Juliet had looked up at him, kind of grim. Cade knew he’d brushed his teeth before he left his place, even if he hadn’t showered yet. He was not quite in Nick Nolteville. He gave her his best smile, and saw a little thaw.

She shook her head. “This is my first time. I moved here not too long ago.”

Her face wasn’t beaming with friendliness, but she had a nice voice. Southern. She was blushing, too. Probably because she was embarrassed to be caught still wearing her flannel pajama bottoms under the denim barn coat she wore to ward off the spring early morning chill. Her taffy-colored hair was crazy-curly and pulled back in a banana clip. Taffy-colored. Hmm. Guess he still had a few adjectives in him.

“Did you drive or walk?”

Cade could see her edging backwards. Well, duh. She probably thought he and his vicious perverted hound were going to stalk her back home.

“I’m Cade Gray. I live just down the street,” he said hurriedly, trying not to scare her. “I grew up here. There’s a great coffee bar right next to my apartment. Want to get some?”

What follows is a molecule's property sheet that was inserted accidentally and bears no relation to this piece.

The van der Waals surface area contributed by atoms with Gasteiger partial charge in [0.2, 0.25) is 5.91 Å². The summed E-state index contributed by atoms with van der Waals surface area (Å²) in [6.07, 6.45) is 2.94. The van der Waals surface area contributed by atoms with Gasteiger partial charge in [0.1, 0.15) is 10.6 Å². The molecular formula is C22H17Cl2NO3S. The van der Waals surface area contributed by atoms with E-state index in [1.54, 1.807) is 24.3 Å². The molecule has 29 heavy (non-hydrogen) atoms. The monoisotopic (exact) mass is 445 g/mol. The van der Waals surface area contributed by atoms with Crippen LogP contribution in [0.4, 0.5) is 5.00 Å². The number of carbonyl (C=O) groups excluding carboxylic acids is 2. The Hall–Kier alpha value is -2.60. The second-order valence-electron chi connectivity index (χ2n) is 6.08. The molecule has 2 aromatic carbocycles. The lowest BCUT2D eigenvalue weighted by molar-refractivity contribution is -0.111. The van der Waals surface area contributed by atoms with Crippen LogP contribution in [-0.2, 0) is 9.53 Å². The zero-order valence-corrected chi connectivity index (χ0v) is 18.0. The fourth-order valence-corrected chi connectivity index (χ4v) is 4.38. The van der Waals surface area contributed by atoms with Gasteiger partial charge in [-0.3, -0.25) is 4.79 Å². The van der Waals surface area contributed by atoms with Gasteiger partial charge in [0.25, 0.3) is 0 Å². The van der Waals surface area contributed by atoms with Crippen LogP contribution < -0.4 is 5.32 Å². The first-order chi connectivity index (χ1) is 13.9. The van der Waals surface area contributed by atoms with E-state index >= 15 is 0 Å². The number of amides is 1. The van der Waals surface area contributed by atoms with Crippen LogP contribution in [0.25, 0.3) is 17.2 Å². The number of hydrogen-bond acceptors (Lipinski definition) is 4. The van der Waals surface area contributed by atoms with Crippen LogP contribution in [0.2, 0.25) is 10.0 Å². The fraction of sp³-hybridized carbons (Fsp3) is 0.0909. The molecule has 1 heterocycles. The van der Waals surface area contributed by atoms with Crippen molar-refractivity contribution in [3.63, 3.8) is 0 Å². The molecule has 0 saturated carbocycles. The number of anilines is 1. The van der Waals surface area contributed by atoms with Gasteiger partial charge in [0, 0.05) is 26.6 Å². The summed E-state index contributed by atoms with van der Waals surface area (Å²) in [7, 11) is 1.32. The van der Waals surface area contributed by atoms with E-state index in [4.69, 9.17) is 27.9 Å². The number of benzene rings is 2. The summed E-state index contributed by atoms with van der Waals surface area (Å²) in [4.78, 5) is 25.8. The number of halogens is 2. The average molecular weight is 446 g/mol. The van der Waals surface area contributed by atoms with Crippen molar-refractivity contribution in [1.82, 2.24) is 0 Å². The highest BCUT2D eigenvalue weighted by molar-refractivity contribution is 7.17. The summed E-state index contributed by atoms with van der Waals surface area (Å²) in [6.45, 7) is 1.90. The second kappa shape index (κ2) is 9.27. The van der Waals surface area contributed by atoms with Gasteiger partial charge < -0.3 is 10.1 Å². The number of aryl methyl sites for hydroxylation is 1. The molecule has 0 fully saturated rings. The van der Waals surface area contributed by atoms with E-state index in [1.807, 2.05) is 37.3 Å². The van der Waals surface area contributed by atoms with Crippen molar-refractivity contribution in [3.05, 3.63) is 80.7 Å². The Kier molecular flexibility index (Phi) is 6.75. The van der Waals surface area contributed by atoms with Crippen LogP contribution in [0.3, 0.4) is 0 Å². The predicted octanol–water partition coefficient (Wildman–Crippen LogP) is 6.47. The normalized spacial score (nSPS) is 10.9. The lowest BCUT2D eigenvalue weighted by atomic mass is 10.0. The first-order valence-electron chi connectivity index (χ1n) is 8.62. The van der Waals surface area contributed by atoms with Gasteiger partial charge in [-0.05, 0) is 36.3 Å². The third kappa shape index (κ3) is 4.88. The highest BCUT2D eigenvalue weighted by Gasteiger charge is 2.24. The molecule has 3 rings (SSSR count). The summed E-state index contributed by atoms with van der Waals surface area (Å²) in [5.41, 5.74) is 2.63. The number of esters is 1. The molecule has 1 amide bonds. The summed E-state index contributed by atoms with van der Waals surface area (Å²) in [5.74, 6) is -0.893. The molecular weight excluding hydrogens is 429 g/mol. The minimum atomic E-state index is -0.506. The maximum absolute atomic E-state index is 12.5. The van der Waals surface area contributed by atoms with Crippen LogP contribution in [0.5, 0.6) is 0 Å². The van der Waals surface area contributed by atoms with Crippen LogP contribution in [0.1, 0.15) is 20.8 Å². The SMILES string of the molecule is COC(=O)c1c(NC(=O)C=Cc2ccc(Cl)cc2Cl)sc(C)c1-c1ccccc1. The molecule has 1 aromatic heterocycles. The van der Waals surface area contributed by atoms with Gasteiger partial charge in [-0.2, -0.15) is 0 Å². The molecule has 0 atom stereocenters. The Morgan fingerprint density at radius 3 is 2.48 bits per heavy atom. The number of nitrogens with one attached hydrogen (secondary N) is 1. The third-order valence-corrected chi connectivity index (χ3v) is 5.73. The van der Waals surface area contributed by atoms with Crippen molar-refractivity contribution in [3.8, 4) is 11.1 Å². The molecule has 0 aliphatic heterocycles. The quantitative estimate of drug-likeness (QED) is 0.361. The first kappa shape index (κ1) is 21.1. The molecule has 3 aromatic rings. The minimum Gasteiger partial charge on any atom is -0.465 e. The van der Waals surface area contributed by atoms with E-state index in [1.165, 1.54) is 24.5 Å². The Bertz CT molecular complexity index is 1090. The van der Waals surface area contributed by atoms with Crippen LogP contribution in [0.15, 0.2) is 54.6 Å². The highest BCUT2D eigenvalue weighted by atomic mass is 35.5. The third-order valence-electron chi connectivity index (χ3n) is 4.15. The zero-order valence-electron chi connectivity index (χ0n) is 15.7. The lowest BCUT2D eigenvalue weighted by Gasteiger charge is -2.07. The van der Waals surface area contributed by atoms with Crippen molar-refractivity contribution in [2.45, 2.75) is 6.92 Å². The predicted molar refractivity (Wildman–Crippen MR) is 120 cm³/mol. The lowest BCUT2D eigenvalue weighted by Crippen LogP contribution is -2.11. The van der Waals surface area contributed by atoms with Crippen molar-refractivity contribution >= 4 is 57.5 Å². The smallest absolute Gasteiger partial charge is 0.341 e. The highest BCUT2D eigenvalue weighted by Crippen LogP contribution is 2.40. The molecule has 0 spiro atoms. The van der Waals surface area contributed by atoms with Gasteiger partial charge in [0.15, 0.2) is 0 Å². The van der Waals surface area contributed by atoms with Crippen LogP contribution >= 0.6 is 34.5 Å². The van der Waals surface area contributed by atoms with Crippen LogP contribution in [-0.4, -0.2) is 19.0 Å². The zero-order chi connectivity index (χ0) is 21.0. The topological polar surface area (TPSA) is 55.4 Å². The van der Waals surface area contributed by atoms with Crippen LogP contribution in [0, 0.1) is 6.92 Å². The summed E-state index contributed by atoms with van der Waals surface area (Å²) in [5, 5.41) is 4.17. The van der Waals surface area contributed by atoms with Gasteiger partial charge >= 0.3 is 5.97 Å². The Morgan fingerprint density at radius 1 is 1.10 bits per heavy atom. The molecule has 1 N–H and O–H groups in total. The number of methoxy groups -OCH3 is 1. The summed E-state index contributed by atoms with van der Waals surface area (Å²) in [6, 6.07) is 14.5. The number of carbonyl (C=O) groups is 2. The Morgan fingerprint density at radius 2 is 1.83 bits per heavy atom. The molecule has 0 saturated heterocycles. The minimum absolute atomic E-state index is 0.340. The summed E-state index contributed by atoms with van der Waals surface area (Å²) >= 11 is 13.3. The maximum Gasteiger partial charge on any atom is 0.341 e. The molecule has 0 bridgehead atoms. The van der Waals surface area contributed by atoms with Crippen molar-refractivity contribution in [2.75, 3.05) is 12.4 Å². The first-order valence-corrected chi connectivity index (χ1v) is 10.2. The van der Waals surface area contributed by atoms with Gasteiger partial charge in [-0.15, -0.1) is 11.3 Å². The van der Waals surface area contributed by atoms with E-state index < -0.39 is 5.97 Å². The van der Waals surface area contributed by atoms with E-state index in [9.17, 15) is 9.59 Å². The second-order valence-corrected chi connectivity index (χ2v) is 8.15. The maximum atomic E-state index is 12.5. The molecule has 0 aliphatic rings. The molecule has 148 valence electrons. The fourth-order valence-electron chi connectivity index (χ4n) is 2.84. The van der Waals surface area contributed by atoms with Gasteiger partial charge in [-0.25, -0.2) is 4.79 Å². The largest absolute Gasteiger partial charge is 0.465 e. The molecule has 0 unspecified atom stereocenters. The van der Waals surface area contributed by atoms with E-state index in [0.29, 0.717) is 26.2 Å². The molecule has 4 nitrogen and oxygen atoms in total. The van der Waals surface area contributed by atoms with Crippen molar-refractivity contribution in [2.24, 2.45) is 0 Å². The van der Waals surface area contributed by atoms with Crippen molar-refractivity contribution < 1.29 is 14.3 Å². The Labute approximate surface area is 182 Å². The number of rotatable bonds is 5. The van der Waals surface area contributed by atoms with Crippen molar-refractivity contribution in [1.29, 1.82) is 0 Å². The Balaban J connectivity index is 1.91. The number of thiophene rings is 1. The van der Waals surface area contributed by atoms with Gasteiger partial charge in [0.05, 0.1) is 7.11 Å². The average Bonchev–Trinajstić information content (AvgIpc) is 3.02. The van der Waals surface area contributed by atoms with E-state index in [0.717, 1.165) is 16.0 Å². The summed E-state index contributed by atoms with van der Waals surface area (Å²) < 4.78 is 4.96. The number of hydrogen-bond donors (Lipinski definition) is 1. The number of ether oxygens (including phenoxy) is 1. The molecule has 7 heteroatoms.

Too strong. Too fast. Too desperate. Too late.

Taffy shook her head. “I’m sorry. I’ve got to go to work. It was nice meeting you.”

She didn’t bother to put her dog down, but carried him off. Cade knew his name but not hers, and it didn’t seem like she was going to tell him.

Okay. No problem. He was here every single morning with Jack, rain or shine. Around noon, too, when he took a break from his self-imposed home office schedule. He got a little lazy in the evening and lucked out since he lived in a rehabbed brick Victorian with access to his own tiny walled yard from the kitchen door. He didn’t even have to pooper-scoop unless he was having company and wound up outside sitting on the faux park bench, which he’d put together following his own directions. He’d see her again, even if she didn’t live in the neighborhood.